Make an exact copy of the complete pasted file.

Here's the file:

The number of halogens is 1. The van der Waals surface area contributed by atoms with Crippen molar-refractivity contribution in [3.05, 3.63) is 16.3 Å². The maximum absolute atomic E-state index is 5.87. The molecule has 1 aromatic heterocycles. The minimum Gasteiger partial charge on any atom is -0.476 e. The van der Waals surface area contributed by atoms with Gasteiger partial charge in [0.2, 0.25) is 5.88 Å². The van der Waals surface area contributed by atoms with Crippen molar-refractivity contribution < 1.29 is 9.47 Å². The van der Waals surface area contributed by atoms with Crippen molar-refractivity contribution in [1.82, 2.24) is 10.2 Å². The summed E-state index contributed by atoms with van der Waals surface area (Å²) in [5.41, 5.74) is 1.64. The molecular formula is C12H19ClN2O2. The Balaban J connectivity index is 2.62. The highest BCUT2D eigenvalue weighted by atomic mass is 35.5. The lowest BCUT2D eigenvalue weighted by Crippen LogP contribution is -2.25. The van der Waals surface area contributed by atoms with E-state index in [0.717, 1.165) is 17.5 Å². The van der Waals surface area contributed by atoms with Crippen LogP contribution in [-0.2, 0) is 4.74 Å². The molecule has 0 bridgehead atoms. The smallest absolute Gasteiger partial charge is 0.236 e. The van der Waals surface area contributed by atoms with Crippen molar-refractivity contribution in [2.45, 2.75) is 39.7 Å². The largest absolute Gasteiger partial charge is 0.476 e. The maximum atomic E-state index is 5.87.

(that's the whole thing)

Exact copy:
The number of halogens is 1. The van der Waals surface area contributed by atoms with Crippen molar-refractivity contribution in [3.05, 3.63) is 16.3 Å². The maximum absolute atomic E-state index is 5.87. The molecule has 1 aromatic heterocycles. The minimum Gasteiger partial charge on any atom is -0.476 e. The van der Waals surface area contributed by atoms with Gasteiger partial charge in [0.2, 0.25) is 5.88 Å². The van der Waals surface area contributed by atoms with Crippen molar-refractivity contribution < 1.29 is 9.47 Å². The van der Waals surface area contributed by atoms with Crippen molar-refractivity contribution in [1.82, 2.24) is 10.2 Å². The summed E-state index contributed by atoms with van der Waals surface area (Å²) in [5.41, 5.74) is 1.64. The molecular formula is C12H19ClN2O2. The Balaban J connectivity index is 2.62. The highest BCUT2D eigenvalue weighted by atomic mass is 35.5. The lowest BCUT2D eigenvalue weighted by Crippen LogP contribution is -2.25. The van der Waals surface area contributed by atoms with E-state index in [0.717, 1.165) is 17.5 Å². The van der Waals surface area contributed by atoms with Crippen LogP contribution in [-0.2, 0) is 4.74 Å². The molecule has 0 bridgehead atoms. The smallest absolute Gasteiger partial charge is 0.236 e. The van der Waals surface area contributed by atoms with Crippen molar-refractivity contribution in [2.45, 2.75) is 39.7 Å². The largest absolute Gasteiger partial charge is 0.476 e. The maximum atomic E-state index is 5.87.